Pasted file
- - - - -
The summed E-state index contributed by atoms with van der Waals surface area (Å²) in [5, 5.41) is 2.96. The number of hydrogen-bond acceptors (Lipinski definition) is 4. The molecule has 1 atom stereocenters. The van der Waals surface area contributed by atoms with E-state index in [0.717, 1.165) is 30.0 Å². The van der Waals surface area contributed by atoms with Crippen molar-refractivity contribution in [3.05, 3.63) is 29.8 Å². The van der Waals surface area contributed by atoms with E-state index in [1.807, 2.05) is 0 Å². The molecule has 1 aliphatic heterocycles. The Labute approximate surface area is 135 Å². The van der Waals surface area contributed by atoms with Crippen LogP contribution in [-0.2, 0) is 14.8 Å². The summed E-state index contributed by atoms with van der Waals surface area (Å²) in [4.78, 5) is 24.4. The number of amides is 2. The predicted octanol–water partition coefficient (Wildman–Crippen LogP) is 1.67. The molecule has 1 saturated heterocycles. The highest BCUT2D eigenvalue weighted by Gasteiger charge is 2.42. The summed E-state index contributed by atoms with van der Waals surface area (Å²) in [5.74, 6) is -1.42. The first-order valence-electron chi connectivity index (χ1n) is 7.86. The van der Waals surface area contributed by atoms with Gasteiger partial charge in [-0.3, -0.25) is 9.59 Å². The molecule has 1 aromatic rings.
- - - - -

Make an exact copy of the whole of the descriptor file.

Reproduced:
The summed E-state index contributed by atoms with van der Waals surface area (Å²) in [5, 5.41) is 2.96. The number of hydrogen-bond acceptors (Lipinski definition) is 4. The molecule has 1 atom stereocenters. The van der Waals surface area contributed by atoms with E-state index in [0.717, 1.165) is 30.0 Å². The van der Waals surface area contributed by atoms with Crippen molar-refractivity contribution in [3.05, 3.63) is 29.8 Å². The van der Waals surface area contributed by atoms with E-state index in [1.807, 2.05) is 0 Å². The molecule has 1 aliphatic heterocycles. The Labute approximate surface area is 135 Å². The van der Waals surface area contributed by atoms with Crippen LogP contribution in [-0.2, 0) is 14.8 Å². The summed E-state index contributed by atoms with van der Waals surface area (Å²) in [4.78, 5) is 24.4. The number of amides is 2. The predicted octanol–water partition coefficient (Wildman–Crippen LogP) is 1.67. The molecule has 1 saturated heterocycles. The highest BCUT2D eigenvalue weighted by Gasteiger charge is 2.42. The summed E-state index contributed by atoms with van der Waals surface area (Å²) in [5.74, 6) is -1.42. The first-order valence-electron chi connectivity index (χ1n) is 7.86. The van der Waals surface area contributed by atoms with Gasteiger partial charge in [-0.3, -0.25) is 9.59 Å². The molecule has 1 aromatic rings.